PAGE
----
Sitting in the line of Sunday afternoon bike trail backup, waiting for the light to change so I could cross Maple Avenue and get on with my ride today, I overheard a couple of runners, jogging in place while the light changed, talking about running.  She was expounding her experience of feeling very positive about some aspects of running, but very negative about other aspects.  “When the bad feelings outweigh the good, I just want to stop doing it,” she said.  He started to say something along the lines of fighting through the bad feelings so the good could come forth, when the light changed and their conversation drifted away behind me.

Ah, the Aristotelian Pleasure Principle!  She was voicing that fundamental observation in her approach, and he was responding with something fairly idealistic and unrealistic.  Aristotle argued that we tend to want to do things that make us feel good, and avoid things that make us feel bad.  Not that such an idea makes us all into hedonists.  We simply do not seek out negative experiences, physical, moral, or spiritual.  Aristotle argues, among other things, that to a virtuous person, doing good deeds can create pleasure, even if doing so entails pain, physical or otherwise.  If we want to do our bodies good, and strive after health, we may repress the urge for too many hedonistic pleasures, such as high calorie, high fat foods.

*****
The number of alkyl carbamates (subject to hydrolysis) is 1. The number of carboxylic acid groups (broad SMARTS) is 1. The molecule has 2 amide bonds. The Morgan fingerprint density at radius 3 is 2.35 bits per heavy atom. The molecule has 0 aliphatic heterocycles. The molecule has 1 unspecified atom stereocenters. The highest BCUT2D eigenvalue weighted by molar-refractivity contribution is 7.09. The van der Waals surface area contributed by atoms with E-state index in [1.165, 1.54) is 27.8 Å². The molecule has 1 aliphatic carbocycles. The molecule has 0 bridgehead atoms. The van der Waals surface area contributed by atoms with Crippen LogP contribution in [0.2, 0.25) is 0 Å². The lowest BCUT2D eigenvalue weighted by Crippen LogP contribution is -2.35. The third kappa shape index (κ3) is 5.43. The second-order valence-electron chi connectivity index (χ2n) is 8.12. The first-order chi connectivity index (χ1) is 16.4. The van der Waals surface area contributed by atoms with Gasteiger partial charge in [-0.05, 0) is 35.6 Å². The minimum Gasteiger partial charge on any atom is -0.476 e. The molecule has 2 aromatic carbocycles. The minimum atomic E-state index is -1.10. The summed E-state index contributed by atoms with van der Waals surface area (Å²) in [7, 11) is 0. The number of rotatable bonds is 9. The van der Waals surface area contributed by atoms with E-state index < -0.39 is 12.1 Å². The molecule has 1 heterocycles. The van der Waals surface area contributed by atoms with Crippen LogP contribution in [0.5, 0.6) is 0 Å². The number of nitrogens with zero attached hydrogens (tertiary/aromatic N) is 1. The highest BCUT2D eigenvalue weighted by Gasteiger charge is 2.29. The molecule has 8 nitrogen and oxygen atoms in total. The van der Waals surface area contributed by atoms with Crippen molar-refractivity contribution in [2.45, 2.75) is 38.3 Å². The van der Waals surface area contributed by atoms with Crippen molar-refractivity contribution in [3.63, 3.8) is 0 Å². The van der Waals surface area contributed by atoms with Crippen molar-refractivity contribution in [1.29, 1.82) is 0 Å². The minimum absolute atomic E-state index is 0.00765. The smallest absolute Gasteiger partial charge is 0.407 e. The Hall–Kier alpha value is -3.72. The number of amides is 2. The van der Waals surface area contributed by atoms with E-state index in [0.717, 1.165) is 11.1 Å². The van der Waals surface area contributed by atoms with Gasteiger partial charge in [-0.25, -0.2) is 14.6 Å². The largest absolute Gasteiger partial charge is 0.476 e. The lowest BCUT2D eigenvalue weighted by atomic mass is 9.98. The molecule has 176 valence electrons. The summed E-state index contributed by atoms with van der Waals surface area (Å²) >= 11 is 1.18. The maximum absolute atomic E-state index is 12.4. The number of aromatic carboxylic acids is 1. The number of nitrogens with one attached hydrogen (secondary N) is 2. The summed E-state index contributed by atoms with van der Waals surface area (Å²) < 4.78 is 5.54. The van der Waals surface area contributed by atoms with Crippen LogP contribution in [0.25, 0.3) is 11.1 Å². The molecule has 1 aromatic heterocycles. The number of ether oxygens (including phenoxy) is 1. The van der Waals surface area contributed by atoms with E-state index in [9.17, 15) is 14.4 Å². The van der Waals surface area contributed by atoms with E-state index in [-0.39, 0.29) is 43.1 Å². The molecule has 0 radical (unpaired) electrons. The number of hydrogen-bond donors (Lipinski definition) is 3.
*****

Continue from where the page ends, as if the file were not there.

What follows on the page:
But the jogger was right; fighting through pain, exercising when your schedule’s jammed, leaving a warm bed to run or ride in a cold early dawn rain, they all are big negatives for most people most of the time.  I myself am a relative motivational dilettante.  I really don’t like riding in the rain.  I don’t like low wind chills.  I can’t ride in the heat, because my body reacts badly to that.  I don’t like to go out unless I’m fairly certain I could be “rescued” fairly promptly if I had a mechanical problem.

But as for stress, exhaustion, and aches, I have a reasonable tolerance.  One has to if one pursues an endurance sport such as cross-country running or cycling for exercise.  Each of these negative factors, if pursued intensely enough, somewhat mysteriously reverses itself once you really “get inside” it.  Stress, exhaustion, and aches are all in and of themselves good feelings when you push their envelopes.  They feel good because you know they are temporary, but they are making it possible for you, the endurance athlete, to triumph, to revel in having survived.  It’s the feeling I always have when I’ve racked up the bike, taken off the hydration pack, left the cycle computer on my desk, and stripped off the sweaty gear, from headband to socks.  I did it; I did it again!  And I am only remembering the joy of it.  I could not have achieved that joy without encountering the negatives and reversing their meaning, their value, their elemental existential qualities.

So the joggers’ viewpoints are what I think of as “recreational,” and mine what I think of as “committed.”  For the joggers, negative aspects are to be endured for the sake of the good aspects.  For me there are no “negative” aspects; I never “want to stop.”  Not that every ride gets me deep into stress, exhaustion, or aches.  But to the extent that it does, or when it does so profoundly, I am ready for it.  Stress. Exhaustion. Aches.  I embrace them, because they bring me pleasure every time I ride.

©Arnold J. Bradford, 2011

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